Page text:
‘Hawthorne & Heather’ is a series on my life with my partner spirit Hawthorne, focused on how the spirits have impacted my life. While these posts are relevant to the Otherfaith in that my life involves the Four Gods and their spirits, they will be more focused on my own life with the spirits. This is not intended as an introduction to spirit work but an exploration of my own life with the spirits and adjusting to life afterward, as it were.
Hawthorne has a snake tattooed on his left forearm. It is a remnant, a memory, and he hides it away under lop-sided shirts or dozens of bracelets. He hides the rose the snake is lurching for.
Before I met him, I hated roses. They were overused, boring and typical symbols of love. Hawthorne adored them. He grew them in his apartment’s window-box, opening the glass pane to let the scent of them in. He was always bursting with rose imagery.
He never smelled like roses himself though. He smelled like cigarettes and alcohol, old alcohol. The scent drowned out anything natural about him. If there was anything natural about him in the first place.
But past the snakes and roses and booze, he was as much a spirit as any I had met. He was made of wind and stardust. It was easy to forget when roses were blooming around him, or when I was smothered in that cloying scent of old addiction. But he was as much a faery as any, with strange forms underneath.
His roses begin to wilt when we meet Althea Altair. She is a Younger Spirit in the Otherfaith and a child of the Laetha. She acts, for all purposes, as the Laetha’s right hand. When we meet her, in some bright café patio with wrought-iron chairs and flowery cushions, she is blonde haired and red-eyed. She wears white and red silks, and she holds her teacup delicately.
Althea is the first Laethic spirit I meet properly, and I do not notice the firmness with which she holds herself. I am too captivated by her beauty, cold and crisp and not at all the fire I expected.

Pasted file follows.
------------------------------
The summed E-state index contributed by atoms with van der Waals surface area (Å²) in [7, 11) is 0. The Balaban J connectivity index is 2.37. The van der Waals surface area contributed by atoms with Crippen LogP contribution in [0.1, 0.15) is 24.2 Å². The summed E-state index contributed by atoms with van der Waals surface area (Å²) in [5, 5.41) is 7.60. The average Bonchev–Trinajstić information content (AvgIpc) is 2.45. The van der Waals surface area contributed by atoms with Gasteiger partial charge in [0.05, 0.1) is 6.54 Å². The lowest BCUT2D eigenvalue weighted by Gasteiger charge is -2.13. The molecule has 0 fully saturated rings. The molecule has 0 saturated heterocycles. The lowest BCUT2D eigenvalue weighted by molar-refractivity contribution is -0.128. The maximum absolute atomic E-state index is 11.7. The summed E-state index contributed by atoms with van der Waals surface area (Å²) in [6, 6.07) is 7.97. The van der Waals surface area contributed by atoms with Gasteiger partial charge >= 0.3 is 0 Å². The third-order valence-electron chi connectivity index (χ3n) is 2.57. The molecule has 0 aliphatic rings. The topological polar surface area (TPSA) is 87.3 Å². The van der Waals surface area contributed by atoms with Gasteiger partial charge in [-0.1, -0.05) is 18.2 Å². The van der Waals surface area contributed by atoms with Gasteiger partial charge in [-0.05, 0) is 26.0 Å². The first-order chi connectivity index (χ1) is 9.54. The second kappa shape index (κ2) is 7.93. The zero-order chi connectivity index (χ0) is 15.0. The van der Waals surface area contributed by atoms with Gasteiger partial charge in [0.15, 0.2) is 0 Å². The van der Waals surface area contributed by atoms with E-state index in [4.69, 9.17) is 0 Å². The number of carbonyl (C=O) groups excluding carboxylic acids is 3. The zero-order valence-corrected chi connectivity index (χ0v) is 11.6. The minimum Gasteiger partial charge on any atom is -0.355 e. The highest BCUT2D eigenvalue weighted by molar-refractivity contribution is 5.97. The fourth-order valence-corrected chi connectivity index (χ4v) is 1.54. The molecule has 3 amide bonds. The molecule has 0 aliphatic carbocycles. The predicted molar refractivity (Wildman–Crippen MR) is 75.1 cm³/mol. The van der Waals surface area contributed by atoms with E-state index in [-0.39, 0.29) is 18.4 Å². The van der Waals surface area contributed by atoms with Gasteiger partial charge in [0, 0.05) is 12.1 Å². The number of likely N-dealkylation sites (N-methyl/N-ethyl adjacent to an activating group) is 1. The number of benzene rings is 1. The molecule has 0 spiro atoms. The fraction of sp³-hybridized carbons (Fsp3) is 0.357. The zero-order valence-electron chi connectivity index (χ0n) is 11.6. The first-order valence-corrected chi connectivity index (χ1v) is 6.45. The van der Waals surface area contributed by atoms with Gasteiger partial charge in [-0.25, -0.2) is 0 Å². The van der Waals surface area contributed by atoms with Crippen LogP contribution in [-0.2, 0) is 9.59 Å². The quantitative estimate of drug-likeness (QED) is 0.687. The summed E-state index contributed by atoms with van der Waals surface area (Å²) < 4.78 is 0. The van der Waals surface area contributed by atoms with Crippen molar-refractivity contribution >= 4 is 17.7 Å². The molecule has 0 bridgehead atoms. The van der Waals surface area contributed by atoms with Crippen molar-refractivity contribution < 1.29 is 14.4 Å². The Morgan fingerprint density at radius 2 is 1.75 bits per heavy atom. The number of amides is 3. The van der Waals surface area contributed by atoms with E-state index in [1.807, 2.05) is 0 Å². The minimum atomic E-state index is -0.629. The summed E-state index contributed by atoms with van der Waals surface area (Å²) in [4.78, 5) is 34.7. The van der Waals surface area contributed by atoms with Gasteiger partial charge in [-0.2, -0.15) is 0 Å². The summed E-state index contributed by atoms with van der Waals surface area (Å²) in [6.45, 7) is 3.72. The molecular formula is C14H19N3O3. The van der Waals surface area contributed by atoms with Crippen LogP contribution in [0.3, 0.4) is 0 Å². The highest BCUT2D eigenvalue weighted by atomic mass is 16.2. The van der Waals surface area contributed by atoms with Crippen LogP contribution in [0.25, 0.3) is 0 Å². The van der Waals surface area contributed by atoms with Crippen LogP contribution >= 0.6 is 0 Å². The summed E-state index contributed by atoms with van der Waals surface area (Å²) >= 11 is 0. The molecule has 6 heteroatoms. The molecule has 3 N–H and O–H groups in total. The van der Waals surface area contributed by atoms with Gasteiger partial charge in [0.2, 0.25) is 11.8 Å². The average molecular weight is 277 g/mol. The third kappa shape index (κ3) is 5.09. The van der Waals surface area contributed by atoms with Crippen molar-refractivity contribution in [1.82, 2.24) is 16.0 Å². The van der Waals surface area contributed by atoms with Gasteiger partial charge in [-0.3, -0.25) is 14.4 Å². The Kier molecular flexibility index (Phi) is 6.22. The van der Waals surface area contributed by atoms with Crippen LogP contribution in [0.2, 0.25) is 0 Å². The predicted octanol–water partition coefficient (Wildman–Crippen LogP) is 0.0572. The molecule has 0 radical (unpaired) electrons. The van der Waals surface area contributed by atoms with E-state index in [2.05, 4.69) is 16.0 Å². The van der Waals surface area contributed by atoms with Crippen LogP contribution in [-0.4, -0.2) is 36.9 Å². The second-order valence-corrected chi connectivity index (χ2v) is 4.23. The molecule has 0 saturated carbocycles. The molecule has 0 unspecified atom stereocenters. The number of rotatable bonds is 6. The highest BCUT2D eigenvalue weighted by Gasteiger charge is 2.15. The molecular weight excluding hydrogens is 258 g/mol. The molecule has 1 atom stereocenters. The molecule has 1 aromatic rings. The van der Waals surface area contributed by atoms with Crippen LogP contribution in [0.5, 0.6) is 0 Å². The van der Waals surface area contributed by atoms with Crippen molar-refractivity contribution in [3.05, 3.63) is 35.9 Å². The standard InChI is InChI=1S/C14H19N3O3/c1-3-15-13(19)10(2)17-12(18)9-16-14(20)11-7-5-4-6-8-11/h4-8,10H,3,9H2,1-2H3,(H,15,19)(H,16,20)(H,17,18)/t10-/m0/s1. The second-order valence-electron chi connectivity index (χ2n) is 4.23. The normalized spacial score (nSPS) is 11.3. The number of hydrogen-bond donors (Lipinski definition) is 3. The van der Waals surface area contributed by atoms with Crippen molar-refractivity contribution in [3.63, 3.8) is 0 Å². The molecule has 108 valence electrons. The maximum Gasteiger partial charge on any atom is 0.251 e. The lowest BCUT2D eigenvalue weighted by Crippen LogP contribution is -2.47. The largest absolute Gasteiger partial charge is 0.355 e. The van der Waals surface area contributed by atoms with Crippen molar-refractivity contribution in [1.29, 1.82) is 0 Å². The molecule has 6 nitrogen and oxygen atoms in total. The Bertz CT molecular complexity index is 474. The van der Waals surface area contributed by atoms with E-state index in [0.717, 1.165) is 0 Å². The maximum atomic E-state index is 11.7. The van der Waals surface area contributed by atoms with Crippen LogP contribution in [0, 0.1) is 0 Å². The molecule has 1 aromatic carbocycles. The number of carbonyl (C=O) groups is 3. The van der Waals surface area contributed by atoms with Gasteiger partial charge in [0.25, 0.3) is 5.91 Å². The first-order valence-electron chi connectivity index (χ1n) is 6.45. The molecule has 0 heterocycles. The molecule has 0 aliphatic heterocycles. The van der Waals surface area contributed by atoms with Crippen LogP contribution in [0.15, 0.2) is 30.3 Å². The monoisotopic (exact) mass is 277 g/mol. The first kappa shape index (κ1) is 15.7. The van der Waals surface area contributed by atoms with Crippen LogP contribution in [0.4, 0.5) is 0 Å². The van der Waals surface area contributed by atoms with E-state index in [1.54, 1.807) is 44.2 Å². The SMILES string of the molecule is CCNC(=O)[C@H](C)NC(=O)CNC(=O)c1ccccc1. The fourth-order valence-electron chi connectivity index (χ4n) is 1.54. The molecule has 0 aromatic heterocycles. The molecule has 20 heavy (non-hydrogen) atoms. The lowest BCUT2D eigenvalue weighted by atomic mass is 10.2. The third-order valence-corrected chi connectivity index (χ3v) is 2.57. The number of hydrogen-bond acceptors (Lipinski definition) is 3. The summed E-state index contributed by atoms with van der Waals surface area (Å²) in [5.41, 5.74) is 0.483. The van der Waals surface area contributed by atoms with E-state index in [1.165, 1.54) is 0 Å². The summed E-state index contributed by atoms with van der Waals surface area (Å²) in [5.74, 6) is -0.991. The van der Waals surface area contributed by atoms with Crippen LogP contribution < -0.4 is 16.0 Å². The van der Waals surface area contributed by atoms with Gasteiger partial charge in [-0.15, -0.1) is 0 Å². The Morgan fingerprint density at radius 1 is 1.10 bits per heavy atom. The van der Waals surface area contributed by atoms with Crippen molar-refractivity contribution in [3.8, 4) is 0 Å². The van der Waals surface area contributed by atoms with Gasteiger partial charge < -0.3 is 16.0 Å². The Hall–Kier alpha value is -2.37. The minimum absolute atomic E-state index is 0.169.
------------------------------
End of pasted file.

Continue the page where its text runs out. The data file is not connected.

“You’re the spirit from my vision!” I exclaim as Hawthorne and I sit across from her.
Althea purses her pink-white lips. It will take me a while to learn the restraint that defines Laethic devotion, and my education in the spirit world will be slow to take in our embodied one. I am too much fire and burning, too wild. I bring to bear so much humanity and assumptions that will take decades to tear down.
We meet with Althea to discuss my devotion to her father. She is the channel which all Laethic devotees much go through, the initiator of her father’s energies. And she is the epitome of devotion to the contradictory fire god, lacking emotional reaction and focused purely on her duties to the god. Or, at least, that is the impression she gives when I sit across from her.
Being open to the Laetha as a devotee, in the sense that I wish to be, longing for that intimacy with the god, that ecstatic connection, requires an energetic ceremony. Althea explains it to me, the expectations and rules. And with each word Hawthorne tenses more and more, and the closer we draw to my formal devotion to the Other People’s god of fire the more his flowers wilt away.
My journeys into the otherworld are perfumed with smoke I can’t get away from, with how often Hawthorne burns through his cigarettes. They begin to burn strangely, from delicate grey-white smoke that forms playful shapes into big globs of black smoke, like tar, oozing from the cigarette and Hawthorne’s mouth.
He tells me not to go through with the ceremony.
I learn, eventually, that Hawthorne’s purpose was to act as a challenge. The type of devotion I sought to the Laetha wasn’t easy, and by setting myself upon that path I had spun us both into a twisted up cycle of push and pull. It was not a conscious purpose, just as many of my actions driven by the spirits or in the spirit-world border the line between conscious consent and divine influence. We were caught in forces greater than ourselves.
Of course, Hawthorne being a force himself, he struggled against falling into that flow. It was as I prepared for that first true step of my devotion that I saw him as he was, not a companion or guide or sweet-talking spirit but a faery capable of controlling elements, bringing windstorms with his anger, his soft beauty replaced with an ethereal glow, able to confront Althea as she became more insistent upon my initiation to the Laetha.
Even with Hawthorne’s warnings and cries that I stay away from the god of fire, that I turn back before it was too late, I still went under Althea’s knife.
The Heart-Taking Ceremony
Hawthorne had a snake on his left arm. I had a phoenix on my right. It was one of those unshakeable symbols that had written itself on my energetic body so long ago I often forgot about it. But as I lay on the cold table, shirtless and exposed, Althea caught sight of it.